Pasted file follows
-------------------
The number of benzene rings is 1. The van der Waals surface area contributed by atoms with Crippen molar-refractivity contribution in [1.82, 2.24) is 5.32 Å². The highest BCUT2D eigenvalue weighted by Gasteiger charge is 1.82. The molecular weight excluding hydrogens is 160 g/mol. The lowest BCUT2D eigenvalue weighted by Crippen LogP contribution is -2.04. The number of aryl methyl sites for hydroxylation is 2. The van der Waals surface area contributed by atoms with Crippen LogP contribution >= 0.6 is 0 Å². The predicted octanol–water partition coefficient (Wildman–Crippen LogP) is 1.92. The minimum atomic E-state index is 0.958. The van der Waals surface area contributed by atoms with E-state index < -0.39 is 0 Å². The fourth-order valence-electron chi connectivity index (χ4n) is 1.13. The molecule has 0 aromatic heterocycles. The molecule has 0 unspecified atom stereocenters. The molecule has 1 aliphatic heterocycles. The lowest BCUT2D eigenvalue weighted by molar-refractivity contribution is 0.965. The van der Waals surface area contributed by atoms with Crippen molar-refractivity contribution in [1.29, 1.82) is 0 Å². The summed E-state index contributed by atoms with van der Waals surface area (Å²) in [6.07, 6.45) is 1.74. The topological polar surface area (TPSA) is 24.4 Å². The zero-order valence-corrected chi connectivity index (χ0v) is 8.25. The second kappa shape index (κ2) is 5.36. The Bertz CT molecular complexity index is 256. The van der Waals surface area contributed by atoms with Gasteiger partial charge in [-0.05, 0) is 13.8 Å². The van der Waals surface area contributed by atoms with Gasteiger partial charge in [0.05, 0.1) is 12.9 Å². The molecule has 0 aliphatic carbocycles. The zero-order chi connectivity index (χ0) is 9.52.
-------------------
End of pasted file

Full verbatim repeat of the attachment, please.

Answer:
The number of benzene rings is 1. The van der Waals surface area contributed by atoms with Crippen molar-refractivity contribution in [1.82, 2.24) is 5.32 Å². The highest BCUT2D eigenvalue weighted by Gasteiger charge is 1.82. The molecular weight excluding hydrogens is 160 g/mol. The lowest BCUT2D eigenvalue weighted by Crippen LogP contribution is -2.04. The number of aryl methyl sites for hydroxylation is 2. The van der Waals surface area contributed by atoms with Crippen LogP contribution >= 0.6 is 0 Å². The predicted octanol–water partition coefficient (Wildman–Crippen LogP) is 1.92. The minimum atomic E-state index is 0.958. The van der Waals surface area contributed by atoms with E-state index < -0.39 is 0 Å². The fourth-order valence-electron chi connectivity index (χ4n) is 1.13. The molecule has 0 aromatic heterocycles. The molecule has 0 unspecified atom stereocenters. The molecule has 1 aliphatic heterocycles. The lowest BCUT2D eigenvalue weighted by molar-refractivity contribution is 0.965. The van der Waals surface area contributed by atoms with Crippen molar-refractivity contribution in [1.29, 1.82) is 0 Å². The summed E-state index contributed by atoms with van der Waals surface area (Å²) in [6.07, 6.45) is 1.74. The topological polar surface area (TPSA) is 24.4 Å². The zero-order valence-corrected chi connectivity index (χ0v) is 8.25. The second kappa shape index (κ2) is 5.36. The Bertz CT molecular complexity index is 256. The van der Waals surface area contributed by atoms with Gasteiger partial charge in [-0.05, 0) is 13.8 Å². The van der Waals surface area contributed by atoms with Gasteiger partial charge in [0.05, 0.1) is 12.9 Å². The molecule has 0 aliphatic carbocycles. The zero-order chi connectivity index (χ0) is 9.52.